6

I'm on CentOS 6.2, and have a file with the alternate access method character displayed as a dot.

ls -l myfile
-rwxr-x---. 1 me mygroup   172 Aug 13 10:03 myfile
          ^ 
          This dot.

From the help displayed for ls with info coreutils 'ls invocation'

Following the file mode bits is a single character that specifies
whether an alternate access method such as an access control list
applies to the file.  When the character following the file mode
bits is a space, there is no alternate access method.  When it is
a printing character, then there is such a method.

GNU `ls' uses a `.' character to indicate a file with an SELinux
security context, but no other alternate access method.

A file with any other combination of alternate access methods is
marked with a `+' character.

So this file has some SELinux security context assigned to it. Using getfacl and getfattr those commands show:

getfacl myfile
# file: myfile
# owner: me
# group: mygroup
user::rwx
group::r-x
other::---

getfattr -m - myfile
# file: myfile
security.selinux

getfattr -n security.selinux myfile
# file: myfile
security.selinux="unconfined_u:object_r:usr_t:s0"

I've backed up the original file with:

cp --preserve=all myfile myfile.ORIG

And then edited the original:

vi myfile
:wq

Which blows away whatever context it had:

ls -l myfile
-rwxr-x---  1 me mygroup   172 Aug 13 10:06 myfile
          ^ 
          The dot is gone.

getfattr -n security.selinux myfile
myfile: security.selinux: No such attribute

getfacl myfile
# file: myfile
# owner: me
# group: mygroup
user::rwx
group::r-x
other::---

What's the recommended process for editing this file and preserving its extended attributes and alternate access method setting?

3

Editors can follow one of two strategies when you save a file.

  • Create a new file, then move it to replace the old one. The main advantage is that there is always a valid file in place: the old version is atomically replaced by the new one. A downside is that a new file is created, so the editor must manually replicate the ownership and permissions of the old file to the best of its ability. This method also breaks hard links.
  • Write to the existing file. This preserves hard links and permissions. Also, this doesn't require any extra disk space, but it's highly advisable to make a backup first, which makes this point moot. This has the major downside that if a program attempts to read the file while it is being saved, it will see a truncated file; and if the save is interrupted (e.g. by a power failure), a partial file will remain.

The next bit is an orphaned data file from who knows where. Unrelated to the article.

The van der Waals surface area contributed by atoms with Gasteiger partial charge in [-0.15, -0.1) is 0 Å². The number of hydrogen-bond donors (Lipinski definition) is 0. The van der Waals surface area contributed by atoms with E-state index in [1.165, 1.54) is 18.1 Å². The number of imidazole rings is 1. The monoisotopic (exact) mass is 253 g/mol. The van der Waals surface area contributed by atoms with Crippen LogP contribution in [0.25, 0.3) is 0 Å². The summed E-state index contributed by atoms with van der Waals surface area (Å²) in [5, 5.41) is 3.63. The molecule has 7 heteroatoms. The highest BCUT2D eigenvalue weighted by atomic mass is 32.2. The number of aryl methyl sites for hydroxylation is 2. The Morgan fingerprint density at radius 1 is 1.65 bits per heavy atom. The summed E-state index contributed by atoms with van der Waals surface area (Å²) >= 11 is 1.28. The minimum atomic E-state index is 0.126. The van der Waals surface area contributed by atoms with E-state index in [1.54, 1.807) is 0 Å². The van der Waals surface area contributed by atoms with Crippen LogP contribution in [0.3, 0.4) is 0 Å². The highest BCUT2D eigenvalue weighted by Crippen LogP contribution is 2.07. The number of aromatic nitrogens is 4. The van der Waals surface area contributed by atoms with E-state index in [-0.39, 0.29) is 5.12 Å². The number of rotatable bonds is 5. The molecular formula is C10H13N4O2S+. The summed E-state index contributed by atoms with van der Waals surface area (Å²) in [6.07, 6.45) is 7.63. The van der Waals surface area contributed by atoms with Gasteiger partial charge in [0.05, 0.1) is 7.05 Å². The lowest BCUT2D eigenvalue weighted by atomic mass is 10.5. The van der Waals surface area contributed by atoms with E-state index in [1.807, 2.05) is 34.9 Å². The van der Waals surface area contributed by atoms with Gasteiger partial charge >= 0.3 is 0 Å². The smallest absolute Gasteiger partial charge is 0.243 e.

Editors typically favor the first method, and fall back to the second method if they detect that they cannot replicate the permissions of the existing file or that the existing file has hard links.

It is likely that most editors do not realize the presence of the extra SELinux attributes and so apply the first method. With recent versions of GNU coreutils (≥ 8.6), you can use cp --preserve=context --attributes-only to replicate the SELinux context of a file on another file without changing the target file's contents.

Alternatively, instruct your editor to edit the file in place. With Vim, set the backupcopy option to yes, if that isn't the default on your system. With Emacs, set the backup-by-copying variable to t.

  • However, I found that I actually needed to use :set backupcopy=yes to preserve the file's attributes using Vim -- even though the Vim docs said that is the default on Unix. Guess it's actually defaulting to "auto". (I'm using version 7.2.411 on CentOS 6.2) – Alan Aug 14 '12 at 17:10
  • The Vim docs actually say the "Vi default for Unix" is 'backup'. From farther up that same page: qq{For some options there are two default values: The "Vim default", which is used when 'compatible' is not set, and the "Vi default", which is used when 'compatible' is set.} So if you're not running 'compatible', the default would indeed be 'auto'. – FeRD Aug 26 '18 at 23:51

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